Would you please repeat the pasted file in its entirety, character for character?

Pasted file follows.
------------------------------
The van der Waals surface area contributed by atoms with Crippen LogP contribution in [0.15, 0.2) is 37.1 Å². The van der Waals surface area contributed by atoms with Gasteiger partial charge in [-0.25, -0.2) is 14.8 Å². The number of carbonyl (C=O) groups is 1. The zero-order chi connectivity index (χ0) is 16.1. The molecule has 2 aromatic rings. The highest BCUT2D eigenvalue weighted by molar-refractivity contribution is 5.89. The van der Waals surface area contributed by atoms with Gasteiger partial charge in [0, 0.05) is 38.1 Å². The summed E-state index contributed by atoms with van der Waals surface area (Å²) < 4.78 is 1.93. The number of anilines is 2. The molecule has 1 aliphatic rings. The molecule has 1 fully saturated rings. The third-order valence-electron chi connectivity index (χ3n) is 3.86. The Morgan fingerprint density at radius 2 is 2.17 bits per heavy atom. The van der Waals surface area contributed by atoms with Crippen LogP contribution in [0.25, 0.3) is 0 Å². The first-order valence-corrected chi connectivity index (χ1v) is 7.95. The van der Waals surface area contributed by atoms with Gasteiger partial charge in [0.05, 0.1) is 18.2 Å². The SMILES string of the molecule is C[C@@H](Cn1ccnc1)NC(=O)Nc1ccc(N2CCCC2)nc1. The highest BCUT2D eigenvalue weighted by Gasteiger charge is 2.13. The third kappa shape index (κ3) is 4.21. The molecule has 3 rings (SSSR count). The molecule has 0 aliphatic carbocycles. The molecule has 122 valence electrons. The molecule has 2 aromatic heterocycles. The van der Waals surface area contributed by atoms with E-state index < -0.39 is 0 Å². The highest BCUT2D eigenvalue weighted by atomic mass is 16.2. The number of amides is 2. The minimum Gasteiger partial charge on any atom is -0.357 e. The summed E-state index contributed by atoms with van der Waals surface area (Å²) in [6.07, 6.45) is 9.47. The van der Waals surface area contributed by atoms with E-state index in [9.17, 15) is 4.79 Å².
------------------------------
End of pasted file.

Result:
The van der Waals surface area contributed by atoms with Crippen LogP contribution in [0.15, 0.2) is 37.1 Å². The van der Waals surface area contributed by atoms with Gasteiger partial charge in [-0.25, -0.2) is 14.8 Å². The number of carbonyl (C=O) groups is 1. The zero-order chi connectivity index (χ0) is 16.1. The molecule has 2 aromatic rings. The highest BCUT2D eigenvalue weighted by molar-refractivity contribution is 5.89. The van der Waals surface area contributed by atoms with Gasteiger partial charge in [0, 0.05) is 38.1 Å². The summed E-state index contributed by atoms with van der Waals surface area (Å²) < 4.78 is 1.93. The number of anilines is 2. The molecule has 1 aliphatic rings. The molecule has 1 fully saturated rings. The third-order valence-electron chi connectivity index (χ3n) is 3.86. The Morgan fingerprint density at radius 2 is 2.17 bits per heavy atom. The van der Waals surface area contributed by atoms with Crippen LogP contribution in [0.25, 0.3) is 0 Å². The first-order valence-corrected chi connectivity index (χ1v) is 7.95. The van der Waals surface area contributed by atoms with Gasteiger partial charge in [0.05, 0.1) is 18.2 Å². The SMILES string of the molecule is C[C@@H](Cn1ccnc1)NC(=O)Nc1ccc(N2CCCC2)nc1. The highest BCUT2D eigenvalue weighted by Gasteiger charge is 2.13. The third kappa shape index (κ3) is 4.21. The molecule has 3 rings (SSSR count). The molecule has 0 aliphatic carbocycles. The molecule has 122 valence electrons. The molecule has 2 aromatic heterocycles. The van der Waals surface area contributed by atoms with E-state index < -0.39 is 0 Å². The highest BCUT2D eigenvalue weighted by atomic mass is 16.2. The number of amides is 2. The minimum Gasteiger partial charge on any atom is -0.357 e. The summed E-state index contributed by atoms with van der Waals surface area (Å²) in [6.07, 6.45) is 9.47. The van der Waals surface area contributed by atoms with E-state index in [9.17, 15) is 4.79 Å².